It has to be frustrating for your partner not to be able to solve it, but that isn't the same thing.

belledame222 said...

a lesbian sex therapist who told me I could change my sexuality if I really wanted to

:headdesk:

Trin said...

peter,

Yeah, I thought about it and realized that is what they mean, and I misspoke. I've just found myself in a lot of situations where I just could not make my partner understand, and finally threw up my hands and said things like "If you don't know you don't know! Read my mind!" because I just didn't know what else to say.

I find myself asked to "explain" a lot, usually with regard to things I just can't explain well. And I often do feel that part of the reason it's been hard to sort out is because I've had a few very selfish partners lately who just really haven't paid attention to things like non-verbal cues, things like what gets me off most, etc.

And I don't like that. So when I say things like "Fuck you if you don't know" (which I don't say unless there's a huge problem, btw) it generally means "I really don't think you care what I want, and if you don't you'll more than likely get dumped soon."

I think there's a myth in the kink community that long negotiation fixes everything. And IMX that just ain't so. Negotiation is a wonderful thing, but people don't always understand one another and don't always know what they want. I just wanted to be sure that rightfully dissing people who expect telepaths doesn't veer into expecting words to make everything work.

belledame222 said...

Peter: I was going to say something along those lines--that what trin is talking about is sort of the opposite of "I know what I want, I just am afraid to be too forward about it"

but on reconsideration, I actually think it's more of a continuum, or interlocking phenomena. it's true that even the most...experienced? sophisticated? folks may find themselves stumbling up against unknown territory, and find themselves at a loss for words, from time to time.

but i think on the whole the connection is the seg-negative, sexist (and all its attendant assumptions of normativity), utilitarian society we live in, how its worst weapon is silence, lack of vocabulary for subtleties of feeling, for naming of -desires- that go against the norm (if any at all), let alone even feeling entitled to demand them out loud to another person.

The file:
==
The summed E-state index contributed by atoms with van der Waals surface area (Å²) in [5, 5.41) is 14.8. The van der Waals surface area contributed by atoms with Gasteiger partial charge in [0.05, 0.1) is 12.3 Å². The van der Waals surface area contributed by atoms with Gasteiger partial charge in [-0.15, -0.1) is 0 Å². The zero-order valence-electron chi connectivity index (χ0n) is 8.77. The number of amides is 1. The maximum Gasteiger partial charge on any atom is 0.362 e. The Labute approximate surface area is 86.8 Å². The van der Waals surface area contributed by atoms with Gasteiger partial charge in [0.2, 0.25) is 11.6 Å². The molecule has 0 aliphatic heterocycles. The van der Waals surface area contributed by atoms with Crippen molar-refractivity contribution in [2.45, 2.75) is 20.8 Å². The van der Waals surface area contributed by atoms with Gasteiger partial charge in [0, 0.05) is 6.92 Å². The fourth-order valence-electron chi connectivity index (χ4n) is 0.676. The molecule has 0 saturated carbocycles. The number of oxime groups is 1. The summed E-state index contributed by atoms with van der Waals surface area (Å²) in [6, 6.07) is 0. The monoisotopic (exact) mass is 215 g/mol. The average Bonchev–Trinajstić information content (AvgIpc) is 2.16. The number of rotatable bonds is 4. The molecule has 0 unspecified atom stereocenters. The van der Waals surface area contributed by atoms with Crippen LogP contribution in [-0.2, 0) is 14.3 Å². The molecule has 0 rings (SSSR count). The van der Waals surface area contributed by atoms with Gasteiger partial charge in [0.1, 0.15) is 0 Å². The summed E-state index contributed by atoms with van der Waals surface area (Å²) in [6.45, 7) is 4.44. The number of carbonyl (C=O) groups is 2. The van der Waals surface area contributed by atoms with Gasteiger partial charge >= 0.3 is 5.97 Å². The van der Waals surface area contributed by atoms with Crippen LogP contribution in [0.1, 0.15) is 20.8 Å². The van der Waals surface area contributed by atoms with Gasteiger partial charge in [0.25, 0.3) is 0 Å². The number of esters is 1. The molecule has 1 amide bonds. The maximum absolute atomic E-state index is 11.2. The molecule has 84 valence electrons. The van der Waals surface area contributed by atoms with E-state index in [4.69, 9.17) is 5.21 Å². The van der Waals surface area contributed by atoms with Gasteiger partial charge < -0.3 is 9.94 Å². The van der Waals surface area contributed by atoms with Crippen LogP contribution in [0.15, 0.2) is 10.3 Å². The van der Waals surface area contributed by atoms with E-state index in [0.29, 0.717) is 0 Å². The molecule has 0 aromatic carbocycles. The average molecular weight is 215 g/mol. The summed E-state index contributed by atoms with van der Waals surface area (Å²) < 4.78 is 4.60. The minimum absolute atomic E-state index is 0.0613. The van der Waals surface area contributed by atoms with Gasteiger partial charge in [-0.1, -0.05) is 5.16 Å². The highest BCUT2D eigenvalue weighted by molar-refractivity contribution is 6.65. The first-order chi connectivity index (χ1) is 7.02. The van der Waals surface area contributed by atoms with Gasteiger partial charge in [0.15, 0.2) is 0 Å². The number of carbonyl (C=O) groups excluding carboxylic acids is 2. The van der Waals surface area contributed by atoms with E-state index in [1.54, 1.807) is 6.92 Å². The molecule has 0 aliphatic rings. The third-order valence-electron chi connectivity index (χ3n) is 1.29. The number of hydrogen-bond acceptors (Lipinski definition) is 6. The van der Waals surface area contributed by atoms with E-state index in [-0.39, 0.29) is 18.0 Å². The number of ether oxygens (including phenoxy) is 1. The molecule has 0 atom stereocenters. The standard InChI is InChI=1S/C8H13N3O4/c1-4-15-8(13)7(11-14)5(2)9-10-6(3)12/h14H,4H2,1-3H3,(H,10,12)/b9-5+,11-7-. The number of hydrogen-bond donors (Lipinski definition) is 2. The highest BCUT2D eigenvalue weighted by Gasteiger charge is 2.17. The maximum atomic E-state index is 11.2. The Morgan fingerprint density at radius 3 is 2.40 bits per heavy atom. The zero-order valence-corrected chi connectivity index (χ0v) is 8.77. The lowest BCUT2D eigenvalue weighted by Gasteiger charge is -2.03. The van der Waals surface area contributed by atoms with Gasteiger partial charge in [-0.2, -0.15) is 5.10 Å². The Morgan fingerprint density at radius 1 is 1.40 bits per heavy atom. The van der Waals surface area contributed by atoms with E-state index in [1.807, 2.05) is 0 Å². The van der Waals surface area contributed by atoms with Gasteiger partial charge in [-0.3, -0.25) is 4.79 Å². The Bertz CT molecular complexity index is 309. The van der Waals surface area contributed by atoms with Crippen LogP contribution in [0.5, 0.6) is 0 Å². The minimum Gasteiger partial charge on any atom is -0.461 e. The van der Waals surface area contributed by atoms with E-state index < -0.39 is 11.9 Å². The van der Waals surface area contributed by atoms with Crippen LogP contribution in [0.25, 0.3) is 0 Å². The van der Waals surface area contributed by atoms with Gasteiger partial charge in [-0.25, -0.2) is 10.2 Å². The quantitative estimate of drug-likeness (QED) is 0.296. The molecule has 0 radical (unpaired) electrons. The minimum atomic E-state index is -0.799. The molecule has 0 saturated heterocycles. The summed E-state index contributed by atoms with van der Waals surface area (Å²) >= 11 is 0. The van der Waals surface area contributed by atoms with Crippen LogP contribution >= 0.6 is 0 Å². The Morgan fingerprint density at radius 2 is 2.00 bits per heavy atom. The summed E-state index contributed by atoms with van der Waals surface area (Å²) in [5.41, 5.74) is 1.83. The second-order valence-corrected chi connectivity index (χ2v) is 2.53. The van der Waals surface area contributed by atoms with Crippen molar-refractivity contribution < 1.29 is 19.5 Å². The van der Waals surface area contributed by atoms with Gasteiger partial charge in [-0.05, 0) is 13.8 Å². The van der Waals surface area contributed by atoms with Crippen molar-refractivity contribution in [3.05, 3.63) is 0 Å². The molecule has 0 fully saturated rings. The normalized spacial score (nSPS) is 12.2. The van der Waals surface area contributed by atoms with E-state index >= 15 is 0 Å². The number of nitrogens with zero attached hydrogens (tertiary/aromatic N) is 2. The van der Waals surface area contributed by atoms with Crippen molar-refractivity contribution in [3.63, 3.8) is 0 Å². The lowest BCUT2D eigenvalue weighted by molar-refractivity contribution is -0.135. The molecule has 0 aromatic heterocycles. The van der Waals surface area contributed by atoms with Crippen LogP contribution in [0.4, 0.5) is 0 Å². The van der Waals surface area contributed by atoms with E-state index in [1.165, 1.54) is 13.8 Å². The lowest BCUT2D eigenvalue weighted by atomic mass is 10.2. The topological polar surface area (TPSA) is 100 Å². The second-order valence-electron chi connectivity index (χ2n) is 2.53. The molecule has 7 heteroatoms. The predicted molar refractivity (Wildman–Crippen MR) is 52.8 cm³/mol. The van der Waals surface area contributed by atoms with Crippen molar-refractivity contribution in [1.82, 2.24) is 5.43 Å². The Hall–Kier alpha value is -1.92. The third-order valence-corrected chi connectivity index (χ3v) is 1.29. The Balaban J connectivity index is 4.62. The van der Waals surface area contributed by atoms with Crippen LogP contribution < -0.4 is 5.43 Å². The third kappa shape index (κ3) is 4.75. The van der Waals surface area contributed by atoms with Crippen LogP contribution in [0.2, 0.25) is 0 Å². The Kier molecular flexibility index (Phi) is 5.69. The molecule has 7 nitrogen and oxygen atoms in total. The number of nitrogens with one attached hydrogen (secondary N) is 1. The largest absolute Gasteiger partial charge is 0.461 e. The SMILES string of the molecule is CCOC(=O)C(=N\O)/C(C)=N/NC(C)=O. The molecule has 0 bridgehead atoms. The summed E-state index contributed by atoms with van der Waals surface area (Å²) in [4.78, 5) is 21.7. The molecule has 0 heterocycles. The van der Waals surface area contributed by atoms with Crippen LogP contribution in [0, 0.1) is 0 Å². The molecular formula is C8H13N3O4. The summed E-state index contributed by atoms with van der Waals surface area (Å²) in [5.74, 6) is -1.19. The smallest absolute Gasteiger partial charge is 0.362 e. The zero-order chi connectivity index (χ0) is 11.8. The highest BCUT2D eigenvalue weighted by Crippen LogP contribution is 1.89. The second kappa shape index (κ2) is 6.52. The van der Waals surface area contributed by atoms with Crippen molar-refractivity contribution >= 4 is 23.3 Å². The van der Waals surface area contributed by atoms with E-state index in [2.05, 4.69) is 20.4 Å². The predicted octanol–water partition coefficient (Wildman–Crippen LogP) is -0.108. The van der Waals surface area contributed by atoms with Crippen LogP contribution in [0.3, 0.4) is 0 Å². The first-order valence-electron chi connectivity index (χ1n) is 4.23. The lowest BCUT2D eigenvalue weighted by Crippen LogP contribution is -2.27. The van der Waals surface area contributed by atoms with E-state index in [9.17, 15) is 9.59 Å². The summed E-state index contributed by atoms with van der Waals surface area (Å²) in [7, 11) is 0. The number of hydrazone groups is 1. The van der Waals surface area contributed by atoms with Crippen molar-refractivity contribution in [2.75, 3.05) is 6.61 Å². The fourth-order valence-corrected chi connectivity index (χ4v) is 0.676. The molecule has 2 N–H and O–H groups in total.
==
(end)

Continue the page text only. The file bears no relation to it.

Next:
belledame222 said...

trin slip't

Trin said...

"I set off not long after that to see a lesbian sex therapist who told me I could change my sexuality if I really wanted to and charged me $150.00."

Ouch, ouch, ouch. I'm sorry you had to deal with that.

At least you didn't get someone agreeing that you identify with your abuser and are totally messed up. Or did she think that too?

"Then, of course, there could be the feeling that you're 'letting the side down' if you reveal that this sort of thing has happened to you in the women's community."

Yeah. I found that the one relationship I have been in with a woman had just as much -- and often more -- pressure as the relationships I've been in with men. It really weirded me out, because I was an enthusiastic new convert to radicalish feminism and everyone around me talked about how relationships with men are so hard because of the starting power imbalance and it's so nice to be a dyke and free to let your hair down.

I don't think there's no truth to that -- I think dynamics of privilege can and do affect us. But I think they do a lot less than the theory says. No violent assault happened in my relationship, but there were things like pressure to have unprotected sex that I finally gave in to because I was going nuts (I convinced myself I must be really serious about her and "okay with it" when really it made me nervous), nonchalance about being tested and reporting status, etc.